Ray’s Take: It’s crazy to think that there are billons of hard-earned dollars left behind or forgotten about in dormant accounts all across the world. But with that much money left unclaimed, there are clearly many reasons accounts go dormant. Moving to another state and forgetting to close accounts is the usual culprit.
In 2017, significant changes were made to the Tennessee unclaimed property law. The revised law reduced dormancy periods for many property types from five years to three years and introduced new provisions for specific property types – including health savings accounts, custodial accounts and stored-value cards. Dormancy periods vary by state and type of account.
To become dormant, the owner of the account must not have initiated any activity for a specific period of time. Financial institutions are required by state law to make an attempt to contact the owners of the dormant accounts. If this is unsuccessful, unclaimed money in the account is transferred to the state’s treasury department – meaning they get your money.
If you think you have forgotten accounts and unclaimed money, the best place to begin your search is www.Unclaimed.org, the website of the National Association of Unclaimed Property Administrators (NAUPA). This free website contains information about unclaimed property held by each state.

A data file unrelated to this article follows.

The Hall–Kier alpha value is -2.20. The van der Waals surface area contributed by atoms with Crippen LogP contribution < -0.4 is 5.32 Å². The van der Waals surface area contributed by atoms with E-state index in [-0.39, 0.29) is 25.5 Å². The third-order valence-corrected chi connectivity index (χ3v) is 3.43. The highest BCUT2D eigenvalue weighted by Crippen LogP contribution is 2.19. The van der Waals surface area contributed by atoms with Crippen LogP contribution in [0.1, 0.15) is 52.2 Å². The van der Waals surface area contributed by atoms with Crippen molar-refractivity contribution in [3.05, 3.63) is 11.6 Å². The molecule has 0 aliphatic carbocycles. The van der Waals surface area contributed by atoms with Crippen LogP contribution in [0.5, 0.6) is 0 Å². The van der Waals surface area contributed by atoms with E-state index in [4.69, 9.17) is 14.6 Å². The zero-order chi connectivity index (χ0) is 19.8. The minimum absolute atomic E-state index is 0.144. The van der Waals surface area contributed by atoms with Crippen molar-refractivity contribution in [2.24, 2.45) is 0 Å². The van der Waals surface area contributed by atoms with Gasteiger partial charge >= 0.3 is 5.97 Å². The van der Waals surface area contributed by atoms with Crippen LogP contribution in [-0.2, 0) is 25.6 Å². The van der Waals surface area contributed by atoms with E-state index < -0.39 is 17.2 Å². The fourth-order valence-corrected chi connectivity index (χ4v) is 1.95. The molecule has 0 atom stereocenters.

There are services that offer to search for unclaimed inheritance money for a fee. Unless you have reason to suspect that there is a significant sum of unclaimed money out there or your loved one lived abroad, it makes more sense to conduct the search yourself.
I saw a funny commercial suggesting that some people who’ve changed careers keep their old business cards just to remember where their old 401(k) accounts were. Be sure to keep track of all your accounts and never let them go dormant. Even though a dormant account is inactive, it is still subject to fees and maintenance charges, which can erase the balance of your account over time or even put you in the negative.
Dana’s Take: Have you visited your storage unit or lockbox lately? In them, you may find some of your very own unclaimed property, like rare coins or family jewelry. It’s funny how we move these collectibles around, but don’t actually use them. Consider a family meeting to decide what to do with family valuables.
Fees on storage units really add up, and most of what they hold is guilt. Often storage units hold sentimental things, which are the hardest to release. In Peter Walsh’s excellent book, Let It Go, he emphasizes that our hearts and minds hold the memories of cherished loved ones, not the objects themselves. Find a nonprofit like Habit for Humanity’s Re-store and donate once-loved treasures to help others.
Check your storage spaces and see if it’s time to free up some physical and emotional space.